Friday, November 16, 2018

Batman: Secret Files #1


Most of the files are about masturbation.



Secret File #1: Superman gets sexually aggressive after just one margarita.



Secret File #2: Ever since Batman discovered Gotham had been fucking the Court of Owls, he wonders if Alfred has also become dissatisfied with him.



Secret File #3: Batman writes aphorisms and tries them out on his rogue's gallery's victims. Later, he sends them comment cards to find out how effective they were. This one scored particularly low.


Secret File #4: Batman doesn't help poor people and profits off of weapons of war. Oh wait. That one wasn't a secret at all!



Secret File #5: Gotham has snow-topped mountains.

Secret File #6: Batman sometimes feels alone (even though he totally doesn't) and he shoots dangerous weapons into the dark without knowing what he's shooting at (even though he totally doesn't) and when he kills a deer, he simply covers it with snow and hopes nobody notices (okay, I totally by he does that. Hell, he just did it to KGBeast in Batman #57!).

Secret File #7: Jordie Bellaire tells a Batman story the way Cullen Bunn tells an Aquaman story (meaning, sure, they told a coherent story about a person doing a thing but that person in no way resembled Batman (or Aquaman!)).



Secret File #8: Tom Taylor has the best name for a Batman/Detective Chimp team-up.

Thursday, November 15, 2018

The Witching Hour #1


Can somebody please hypnotize me to stop buying these crossover specials?

Remember that time Wonder Woman was raped by the priestesses of Hecate when she was a young girl and infused with tremendous magic power? Of course you don't because it's the latest and greatest retcon from Scott Snyder! I mean James Tynion IV! Maybe both of them since this whole deal where Wonder Woman needed to be pregnant with magic so one of DC's greatest heroes could fit on Justice League Dark without fangenders asking a lot of pointed questions began in that Justice League mini-series that broke the Source Wall. You know the series! It's the one I can't remember the name of right now. It starred Lobo? If that didn't jog your memory, I don't know what will. Who doesn't have a list of Lobo appearances somewhere on their person at all times just in case you stumble upon some cheap comic books for sale in some dingy estate sale.

So now that we've come to terms with Wonder Woman being one of DC's magic characters (yes we have!), let's discuss how much I dislike the way the magic characters have been written since The New 52. John Constantine can't cast one lousy spell without fifteen narration boxes explaining to the reader how the costs of magic are high. Not that we ever really see the cost in terms of story. No, it's good enough to remind the reader that it costs a lot so don't expect Constantine to solve all of his problems with spell after spell. It's like how Green Lantern's ring is always nearly out of charge. If Hal Jordan were to go into battle with a ring at 100% charge, there wouldn't be any dramatic tension! We know he can defeat anything he faces since the Green Lantern ring is the most powerful weapon in the universe. And since it lost the flaw where it can't affect yellow, it made Green Lantern's life too easy. So the ring suddenly had to be a pain in the ass to charge. And to do that, DC needed to tell that story about the exploited planet where the batteries were kept safe in interdimensional storage.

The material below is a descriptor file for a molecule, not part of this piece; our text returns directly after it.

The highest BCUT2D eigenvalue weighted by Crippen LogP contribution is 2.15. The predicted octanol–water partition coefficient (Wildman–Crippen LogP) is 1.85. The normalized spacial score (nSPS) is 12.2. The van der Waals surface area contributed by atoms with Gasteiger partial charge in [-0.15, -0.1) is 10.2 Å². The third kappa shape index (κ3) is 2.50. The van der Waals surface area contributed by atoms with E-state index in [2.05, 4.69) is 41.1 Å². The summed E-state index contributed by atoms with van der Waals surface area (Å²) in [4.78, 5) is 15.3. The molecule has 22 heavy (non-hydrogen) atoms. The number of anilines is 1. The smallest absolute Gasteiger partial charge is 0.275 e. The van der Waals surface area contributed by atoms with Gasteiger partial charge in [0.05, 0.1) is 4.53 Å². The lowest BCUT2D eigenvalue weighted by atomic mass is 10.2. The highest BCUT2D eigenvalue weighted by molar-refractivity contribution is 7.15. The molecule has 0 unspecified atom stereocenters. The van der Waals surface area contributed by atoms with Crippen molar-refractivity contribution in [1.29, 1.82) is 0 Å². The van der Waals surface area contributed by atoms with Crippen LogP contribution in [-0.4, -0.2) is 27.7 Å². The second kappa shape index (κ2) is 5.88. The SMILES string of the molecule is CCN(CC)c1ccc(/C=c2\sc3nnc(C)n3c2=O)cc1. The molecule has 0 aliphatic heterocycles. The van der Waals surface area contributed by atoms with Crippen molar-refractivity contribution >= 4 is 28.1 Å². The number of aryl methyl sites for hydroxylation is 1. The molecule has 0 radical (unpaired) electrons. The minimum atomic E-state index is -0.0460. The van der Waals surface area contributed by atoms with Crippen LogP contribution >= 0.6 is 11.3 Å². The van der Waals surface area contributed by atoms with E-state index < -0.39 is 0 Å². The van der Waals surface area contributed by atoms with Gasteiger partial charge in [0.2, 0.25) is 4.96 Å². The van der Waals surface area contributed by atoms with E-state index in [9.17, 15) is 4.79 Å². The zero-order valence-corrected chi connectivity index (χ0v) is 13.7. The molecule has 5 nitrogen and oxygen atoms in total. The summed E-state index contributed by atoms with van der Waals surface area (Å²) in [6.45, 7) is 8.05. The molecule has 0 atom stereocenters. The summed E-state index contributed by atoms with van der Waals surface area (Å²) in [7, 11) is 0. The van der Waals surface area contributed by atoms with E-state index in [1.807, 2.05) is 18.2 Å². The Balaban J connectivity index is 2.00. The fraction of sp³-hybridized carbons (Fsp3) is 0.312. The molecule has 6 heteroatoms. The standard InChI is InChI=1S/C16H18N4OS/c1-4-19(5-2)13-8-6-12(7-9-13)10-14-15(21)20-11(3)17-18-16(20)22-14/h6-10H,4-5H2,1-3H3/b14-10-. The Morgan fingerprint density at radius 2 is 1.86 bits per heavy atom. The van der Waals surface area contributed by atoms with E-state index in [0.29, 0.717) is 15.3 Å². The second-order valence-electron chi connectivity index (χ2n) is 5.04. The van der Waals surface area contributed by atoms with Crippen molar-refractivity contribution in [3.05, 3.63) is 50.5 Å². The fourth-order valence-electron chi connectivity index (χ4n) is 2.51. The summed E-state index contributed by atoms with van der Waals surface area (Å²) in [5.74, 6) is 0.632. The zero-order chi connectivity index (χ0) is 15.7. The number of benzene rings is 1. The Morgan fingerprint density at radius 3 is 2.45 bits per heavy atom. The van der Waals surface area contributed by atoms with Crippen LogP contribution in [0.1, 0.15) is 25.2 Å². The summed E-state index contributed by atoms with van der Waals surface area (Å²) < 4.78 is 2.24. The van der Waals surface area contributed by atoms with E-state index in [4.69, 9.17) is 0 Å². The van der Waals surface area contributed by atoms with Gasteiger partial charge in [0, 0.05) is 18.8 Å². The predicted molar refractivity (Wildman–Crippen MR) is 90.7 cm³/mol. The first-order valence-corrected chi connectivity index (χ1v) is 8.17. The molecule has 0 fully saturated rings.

This is what's known as the Superman Problem. Or it's what will eventually be known as the Superman Problem after I write this. When a writer is given a character that has the ability to do anything they can imagine (like say a magic user or a Green Lantern or, apparently, Martian Manhunter. Who came up with the list of his powers? "Let's see...strength. Flight. Psionics. Intangibility. Um, you know what? How about everything? Just give him everything!"), the writer then needs to come up with a fairly easy way to limit that ability (like a high cost or a shitty battery or kryptonite or fire and an addiction to Oreos). Eventually that limiting plot device gets used to the point of ridiculousness and most writers, finally, realize that using the device is too easy. But if Superman stops having to deal with kryptonite as much, how do you challenge him? You simply escalate the danger. And to do that against Superman, you simply make him face more powerful enemies each time. So Superman comes on the scene and tells some weird alien to knock it off. Then the alien punches Superman and Superman thinks, "That actually hurt!" Cue the dramatic tension in the reader! Same with Green Lantern. Alien punches him in the face and he thinks, "I only have 3% charge on my ring! I hope I can defeat it in time!" Same with Martian Manhunter. The alien punches him and J'onn thinks, "Mmm, Oreos!" And that's how the magic characters of the DC Universe have been written lately. The alien...sorry...demon punches Constantine and he thinks, "I know a spell to defeat this monster but it's too high a cost! Let me smoke a cigarette and hold off casting the spell until I really need to cast it, all the time reminding the readers the high cost (which I'll never actually have to pay at the end (because it doesn't exist!))."